Data Expert: Actual COVID-19 Numbers Much Lower Than Projections

The United States has more than 145,000 confirmed cases of the coronavirus, leading the world in that category (excluding data from China).

And, the U.S. accounts for more than 2,600 of the world’s 35,000 COVID-19 deaths.

So, how bad is the coronavirus in the U.S.?

And, perhaps more importantly, how bad will it?

Answers to both of those questions are unclear.

What is known about the COVID-19 is it is spreading and worsening, but data experts are having to resort to uncertain data to forecast projections.

Some of these projections, however, are not matching up with real-time results, according to data expert Justin Hart.

Hart is a senior executive and chief digital strategist with more than 20 years of experience working with Fortune 500 companies, start-ups, and political campaigns, according to his own biography.

In a series of tweets, Hart examined 2 – 3 day COVID-19 Health Data projections then compared the actual numbers once that data was collected. He also examined a break-down of state-by-state statistics alongside their respective projections.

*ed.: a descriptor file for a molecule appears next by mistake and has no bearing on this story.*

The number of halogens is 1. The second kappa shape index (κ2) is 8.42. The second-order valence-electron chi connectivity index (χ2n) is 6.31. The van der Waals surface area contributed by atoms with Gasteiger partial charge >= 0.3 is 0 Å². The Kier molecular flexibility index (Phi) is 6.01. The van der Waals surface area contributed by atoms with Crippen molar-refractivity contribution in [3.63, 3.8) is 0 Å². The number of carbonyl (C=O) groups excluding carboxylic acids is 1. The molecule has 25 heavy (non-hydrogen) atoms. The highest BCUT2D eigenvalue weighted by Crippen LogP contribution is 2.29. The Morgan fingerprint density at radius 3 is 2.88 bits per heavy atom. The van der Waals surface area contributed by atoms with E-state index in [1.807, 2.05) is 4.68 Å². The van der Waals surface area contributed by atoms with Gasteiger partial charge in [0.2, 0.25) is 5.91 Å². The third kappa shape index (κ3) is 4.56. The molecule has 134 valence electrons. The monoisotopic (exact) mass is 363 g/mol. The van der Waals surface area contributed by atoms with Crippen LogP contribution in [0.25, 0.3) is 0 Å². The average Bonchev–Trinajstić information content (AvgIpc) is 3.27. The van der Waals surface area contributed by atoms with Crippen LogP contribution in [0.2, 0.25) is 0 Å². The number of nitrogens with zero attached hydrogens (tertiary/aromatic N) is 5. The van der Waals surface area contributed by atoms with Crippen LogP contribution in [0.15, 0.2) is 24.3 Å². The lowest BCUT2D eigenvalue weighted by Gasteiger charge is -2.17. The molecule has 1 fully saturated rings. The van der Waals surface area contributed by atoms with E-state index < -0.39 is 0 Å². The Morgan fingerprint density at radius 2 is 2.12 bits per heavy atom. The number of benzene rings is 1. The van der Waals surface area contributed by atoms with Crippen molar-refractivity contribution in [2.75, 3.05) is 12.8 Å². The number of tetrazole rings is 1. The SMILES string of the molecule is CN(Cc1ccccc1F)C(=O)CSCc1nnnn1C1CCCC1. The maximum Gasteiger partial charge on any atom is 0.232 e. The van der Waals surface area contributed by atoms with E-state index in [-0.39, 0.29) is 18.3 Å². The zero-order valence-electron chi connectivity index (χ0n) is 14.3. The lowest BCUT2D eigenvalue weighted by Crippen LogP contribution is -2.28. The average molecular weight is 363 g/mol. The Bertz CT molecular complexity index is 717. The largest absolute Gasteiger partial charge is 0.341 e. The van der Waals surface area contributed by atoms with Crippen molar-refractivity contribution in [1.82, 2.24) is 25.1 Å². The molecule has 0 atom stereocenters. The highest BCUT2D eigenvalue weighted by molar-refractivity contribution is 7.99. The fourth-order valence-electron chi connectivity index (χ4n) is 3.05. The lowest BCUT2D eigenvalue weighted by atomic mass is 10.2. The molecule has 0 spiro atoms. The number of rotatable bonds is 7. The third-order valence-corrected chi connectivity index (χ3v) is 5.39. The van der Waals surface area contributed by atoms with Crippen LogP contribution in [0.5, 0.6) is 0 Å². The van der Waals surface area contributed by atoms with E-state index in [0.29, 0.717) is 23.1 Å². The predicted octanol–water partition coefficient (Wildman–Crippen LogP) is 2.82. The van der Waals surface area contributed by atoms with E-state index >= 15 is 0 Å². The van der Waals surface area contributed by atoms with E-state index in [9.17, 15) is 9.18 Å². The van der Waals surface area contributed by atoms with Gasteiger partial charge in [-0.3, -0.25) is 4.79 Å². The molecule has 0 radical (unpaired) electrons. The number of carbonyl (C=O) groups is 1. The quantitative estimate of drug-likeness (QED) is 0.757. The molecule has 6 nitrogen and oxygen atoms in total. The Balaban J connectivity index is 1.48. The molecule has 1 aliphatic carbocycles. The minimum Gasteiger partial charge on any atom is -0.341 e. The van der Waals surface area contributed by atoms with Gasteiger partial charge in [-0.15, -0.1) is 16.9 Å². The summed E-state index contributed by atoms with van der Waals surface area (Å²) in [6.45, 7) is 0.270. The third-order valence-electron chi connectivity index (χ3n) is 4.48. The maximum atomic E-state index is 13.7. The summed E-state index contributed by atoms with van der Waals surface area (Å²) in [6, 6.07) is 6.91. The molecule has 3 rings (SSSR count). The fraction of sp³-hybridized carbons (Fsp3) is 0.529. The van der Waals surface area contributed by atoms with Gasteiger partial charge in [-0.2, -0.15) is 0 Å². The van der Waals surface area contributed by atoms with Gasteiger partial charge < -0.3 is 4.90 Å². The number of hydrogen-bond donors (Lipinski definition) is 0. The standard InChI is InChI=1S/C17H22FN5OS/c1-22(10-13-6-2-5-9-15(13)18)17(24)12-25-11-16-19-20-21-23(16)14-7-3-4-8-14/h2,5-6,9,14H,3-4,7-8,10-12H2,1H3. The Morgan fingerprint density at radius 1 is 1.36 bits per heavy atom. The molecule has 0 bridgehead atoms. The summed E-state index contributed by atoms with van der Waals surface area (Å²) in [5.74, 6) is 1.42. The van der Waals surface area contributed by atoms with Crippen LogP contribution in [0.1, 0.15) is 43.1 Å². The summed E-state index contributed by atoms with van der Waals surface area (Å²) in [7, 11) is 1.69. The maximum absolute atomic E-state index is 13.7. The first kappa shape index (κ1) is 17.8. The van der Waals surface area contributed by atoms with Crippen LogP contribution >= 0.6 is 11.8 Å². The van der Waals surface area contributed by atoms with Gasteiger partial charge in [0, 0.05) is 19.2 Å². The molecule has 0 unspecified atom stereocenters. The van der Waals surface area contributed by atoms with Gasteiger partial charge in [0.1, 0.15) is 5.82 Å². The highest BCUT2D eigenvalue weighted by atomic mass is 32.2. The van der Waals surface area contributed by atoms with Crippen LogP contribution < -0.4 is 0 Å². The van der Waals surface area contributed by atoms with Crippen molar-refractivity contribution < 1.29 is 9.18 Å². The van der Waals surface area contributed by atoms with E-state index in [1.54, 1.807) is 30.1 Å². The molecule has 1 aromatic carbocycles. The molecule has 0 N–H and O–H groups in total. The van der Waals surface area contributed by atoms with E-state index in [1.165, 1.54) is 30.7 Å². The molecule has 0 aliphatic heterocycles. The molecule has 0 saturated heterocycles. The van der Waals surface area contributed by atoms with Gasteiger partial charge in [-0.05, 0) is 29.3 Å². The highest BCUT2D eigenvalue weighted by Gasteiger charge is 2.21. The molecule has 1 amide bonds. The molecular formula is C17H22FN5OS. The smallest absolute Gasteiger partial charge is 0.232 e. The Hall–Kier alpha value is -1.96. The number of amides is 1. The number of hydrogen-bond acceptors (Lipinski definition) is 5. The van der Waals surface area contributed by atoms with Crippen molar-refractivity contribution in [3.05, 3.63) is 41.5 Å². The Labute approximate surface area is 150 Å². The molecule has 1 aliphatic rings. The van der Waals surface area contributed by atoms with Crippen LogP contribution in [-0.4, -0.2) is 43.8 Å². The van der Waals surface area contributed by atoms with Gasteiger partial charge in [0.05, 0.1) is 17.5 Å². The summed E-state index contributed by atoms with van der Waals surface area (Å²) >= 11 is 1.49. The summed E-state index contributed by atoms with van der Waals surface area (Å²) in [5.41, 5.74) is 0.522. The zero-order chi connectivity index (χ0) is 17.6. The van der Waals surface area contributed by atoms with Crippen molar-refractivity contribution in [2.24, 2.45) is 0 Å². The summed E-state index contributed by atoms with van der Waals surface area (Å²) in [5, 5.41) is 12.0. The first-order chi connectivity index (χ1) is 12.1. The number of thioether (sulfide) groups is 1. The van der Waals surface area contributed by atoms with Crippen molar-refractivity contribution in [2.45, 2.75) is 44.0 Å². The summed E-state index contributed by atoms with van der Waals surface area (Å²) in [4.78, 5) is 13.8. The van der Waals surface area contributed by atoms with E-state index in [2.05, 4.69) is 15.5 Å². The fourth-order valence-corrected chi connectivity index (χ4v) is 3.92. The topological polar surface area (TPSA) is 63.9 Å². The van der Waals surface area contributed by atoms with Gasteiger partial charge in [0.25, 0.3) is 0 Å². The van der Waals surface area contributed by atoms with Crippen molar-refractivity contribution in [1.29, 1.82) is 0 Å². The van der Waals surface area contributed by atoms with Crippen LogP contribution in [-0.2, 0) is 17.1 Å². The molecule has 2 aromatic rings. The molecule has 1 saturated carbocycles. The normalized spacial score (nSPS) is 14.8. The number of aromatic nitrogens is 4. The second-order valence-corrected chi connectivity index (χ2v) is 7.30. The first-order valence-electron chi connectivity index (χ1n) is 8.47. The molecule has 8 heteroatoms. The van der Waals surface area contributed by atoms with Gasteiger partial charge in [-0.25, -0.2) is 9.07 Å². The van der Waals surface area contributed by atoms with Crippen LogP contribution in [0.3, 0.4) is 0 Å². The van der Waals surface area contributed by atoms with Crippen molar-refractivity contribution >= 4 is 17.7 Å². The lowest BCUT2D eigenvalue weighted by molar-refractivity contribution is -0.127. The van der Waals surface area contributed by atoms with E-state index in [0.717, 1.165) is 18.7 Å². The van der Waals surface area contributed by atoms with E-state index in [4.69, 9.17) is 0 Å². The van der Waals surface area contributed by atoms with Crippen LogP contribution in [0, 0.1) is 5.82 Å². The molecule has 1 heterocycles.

In an initial tweet, Hart explained COVID-19 Health Data projections showed New York needed 20,000 to 40,000 hospital beds to accommodate coronavirus victims. The number of actual beds they needed was 12,000.

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Hart also made comparisons in Louisiana beds and ventilators.

The number of projected beds needed in the state were between 2,930 to 5,508 beds. The number of actual beds they needed ended up needing was 1,127.

Similarly, the projected number of ventilators needed was between 419 and 907. The actual figure was again lower than the lowest projection: 380.

Take a look at his comparisons:

Hart then shared data from Georgia and Connecticut:

Polling expert Nate Silver commented on the differences in a tweet of his own, saying there is a difference in using uncertain data to make projections and not getting the data right when it is clear.

Silver also attributed projections not being necessarily accurate to a lag in data collection.

He also described the number of projected deaths in the U.S. as neither the “best case” scenario nor the “worst case” scenario, but in-between.